Why Firefox Is My Default Browser
These days there is no shortage of blog entries or technical articles in newspapers listing reasons why you should be using Firefox instead of Internet Explorer. Generally these articles and blog postings list the same handful of reasons:
- Firefox is free
- Firefox is faster
- Firefox is secure
- Firefox is open source
- Firefox has tabbed browsing
- You can extend Firefox
Linux in the Late 90s
Like many in the late 90s I decided to take a closer look at Linux. There had been quite a buzz going around about this somewhat new operating system and since it was free, trying it out would be relatively painless. I settled on Mandrake 6.1 as my distro of choice and began learning my way around the system. After getting accustomed to the KDE desktop environment I decided to see what browsing the web was like with Linux. Back then the choices were very limited. There was Lynx, a console-based browser. Opera had not yet been ported to Linux yet. The office suite Star Office, precursor to the popular Open Office, also had a built in web browser. The remaining option was Netscape Navigator. This was at a time when the browser wars were still being waged between Internet Explorer and Netscape Navigator, at least on the Windows platform. I began using Netscape primarily out of familiarity. It could be unstable at times and if you tried to launch two copies of the browser they both would lock up. However, given the alternatives Netscape was the better option. Eventually java and flash plugins were available for Netscape on Linux providing basic multimedia capabilities, greatly improving the browsing experience on Linux. For almost three years this is where browsing the web on Linux remained.
The Beginning of the Mozilla Project
I began using Linux about the same time that Netscape announced it was going to open source its browser. This was good news for Linux users however it was several years before a usable product became available. By the summer of 2000 I had decided to make Linux my main desktop operating system and I was still using Netscape to browse the web. I had mostly adapted and accepted the fact that not all sites were compatible with my browser (this is still true today.) Eventually beta code began to appear for Mozilla; usable beta code. This also gave rise to other open source projects making use of the gecko rendering engine. By this time I was using Gnome instead of KDE so I settled on using Galeon as my browser. Galeon is basically a fast front end for gecko. You still had to install Mozilla but Galeon loaded and browsed much faster.
The Mozilla project was making steady progress but it was still slow and unstable. Meanwhile, development on KDE 2 was nearing completion and I was drawn back to KDE by the new file manager and browser component Konqueror. Konqueror showed a lot of promise although it was missing a lot of features in its first release. It was faster and more stable than Mozilla and it rendered pages well. Even though it was still in heavy development I stayed with the Konqueror/KDE combination for several years with the exception of a short period of time back in Gnome when the 1.4 release came into existance.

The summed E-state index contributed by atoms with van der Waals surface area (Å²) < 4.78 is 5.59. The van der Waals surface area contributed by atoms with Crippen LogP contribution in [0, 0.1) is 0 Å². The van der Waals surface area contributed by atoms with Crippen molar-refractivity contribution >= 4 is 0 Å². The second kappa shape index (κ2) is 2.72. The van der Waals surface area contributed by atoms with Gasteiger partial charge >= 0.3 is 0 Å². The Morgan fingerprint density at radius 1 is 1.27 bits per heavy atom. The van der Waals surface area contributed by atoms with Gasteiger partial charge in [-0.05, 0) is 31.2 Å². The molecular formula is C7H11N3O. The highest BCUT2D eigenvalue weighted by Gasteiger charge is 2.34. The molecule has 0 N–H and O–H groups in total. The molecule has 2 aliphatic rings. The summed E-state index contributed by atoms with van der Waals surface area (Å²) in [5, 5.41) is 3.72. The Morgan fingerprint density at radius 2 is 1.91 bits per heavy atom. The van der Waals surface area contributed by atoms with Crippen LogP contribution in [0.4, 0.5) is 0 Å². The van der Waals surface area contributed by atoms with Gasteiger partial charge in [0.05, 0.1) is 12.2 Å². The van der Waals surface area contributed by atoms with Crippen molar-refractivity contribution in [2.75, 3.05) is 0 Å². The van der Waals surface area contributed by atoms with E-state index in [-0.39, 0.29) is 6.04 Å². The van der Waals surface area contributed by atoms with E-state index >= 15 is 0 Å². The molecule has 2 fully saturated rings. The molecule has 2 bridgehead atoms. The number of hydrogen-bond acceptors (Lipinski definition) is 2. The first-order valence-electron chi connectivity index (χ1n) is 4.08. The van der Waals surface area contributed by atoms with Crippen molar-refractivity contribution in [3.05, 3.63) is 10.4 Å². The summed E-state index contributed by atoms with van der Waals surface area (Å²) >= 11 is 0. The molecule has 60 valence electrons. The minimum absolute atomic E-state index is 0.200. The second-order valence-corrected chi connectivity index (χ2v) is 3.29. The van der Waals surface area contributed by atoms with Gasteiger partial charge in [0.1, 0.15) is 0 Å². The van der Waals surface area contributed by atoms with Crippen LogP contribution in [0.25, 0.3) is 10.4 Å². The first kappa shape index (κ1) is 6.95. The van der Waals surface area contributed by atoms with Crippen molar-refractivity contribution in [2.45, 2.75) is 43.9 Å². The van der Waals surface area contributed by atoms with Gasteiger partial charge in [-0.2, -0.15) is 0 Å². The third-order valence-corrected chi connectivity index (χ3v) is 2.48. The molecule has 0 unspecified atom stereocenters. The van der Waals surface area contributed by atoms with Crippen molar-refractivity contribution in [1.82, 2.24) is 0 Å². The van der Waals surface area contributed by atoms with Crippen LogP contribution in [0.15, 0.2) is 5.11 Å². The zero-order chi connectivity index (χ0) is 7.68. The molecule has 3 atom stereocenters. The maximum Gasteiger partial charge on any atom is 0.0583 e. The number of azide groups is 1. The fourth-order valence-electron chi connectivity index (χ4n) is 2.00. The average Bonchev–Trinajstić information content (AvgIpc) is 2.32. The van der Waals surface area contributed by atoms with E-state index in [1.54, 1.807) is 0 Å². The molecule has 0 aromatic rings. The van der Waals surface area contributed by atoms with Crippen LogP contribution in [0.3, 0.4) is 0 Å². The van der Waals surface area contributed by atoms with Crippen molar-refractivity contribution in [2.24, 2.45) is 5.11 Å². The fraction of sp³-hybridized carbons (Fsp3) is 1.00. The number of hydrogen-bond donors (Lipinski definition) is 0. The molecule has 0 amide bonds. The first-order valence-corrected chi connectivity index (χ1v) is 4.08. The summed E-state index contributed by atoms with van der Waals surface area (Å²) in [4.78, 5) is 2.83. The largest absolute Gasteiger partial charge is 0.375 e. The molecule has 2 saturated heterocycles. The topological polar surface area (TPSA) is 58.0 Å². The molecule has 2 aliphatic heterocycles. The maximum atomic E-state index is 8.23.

Back to Mozilla
When the 1.0 version of Mozilla was released I felt compelled to switch back. Finally a modern browser was available for Linux. It was still a bit slow and wasn't as stable as it could have been but it supported modern standards and most Netscape plugins worked well. For the most part I was satisfied but eventually I became frustrated with the slowness of the browser. After a while I found myself using Mozilla for some sites and Konqueror for others.
The Rise of Phoenix
In order to address the concerns of users who complained about the speed of Mozilla, the Mozilla Project announced the development of a new browser designed to render pages quickly and be much less resource intesive than Mozilla. This new project was titled Phoenix and as with all new projects the first few betas were less than impressive. THe project quickly moved ahead and by the end of 2002 I was using Phoenix 90% of the time. Some preferences were not available and since it was beta software it was somewhat crash prone but it was light and fast. It also added tabbed browsing. Eventually the name Phoenix was dropped and it became known as Firebird before the name was again changed to Firefox. I am still using Firefox as my default browser to this day.
I have not yet really explained why I use Firefox as my default browser, have I? The history lesson above was necessary to give you the proper background. I use Firefox mostly because ever since I've been using Linux I have used a Netscape-based browser and mostly because it was the only good choice. I still use it today because I feel it is the best browser for me. I like the features it offers and with a few extensions it's even better. Actually, I like Firefox for many of the reasons cited in various blog postings and articles you see today. So what is my point to all of this? It's simple really. A big part of the reason that I use Firefox on Linux is the same reason most people who use Windows choose Internet Explorer. For better or worse it has always been there and most of the time it was the best tool for the job.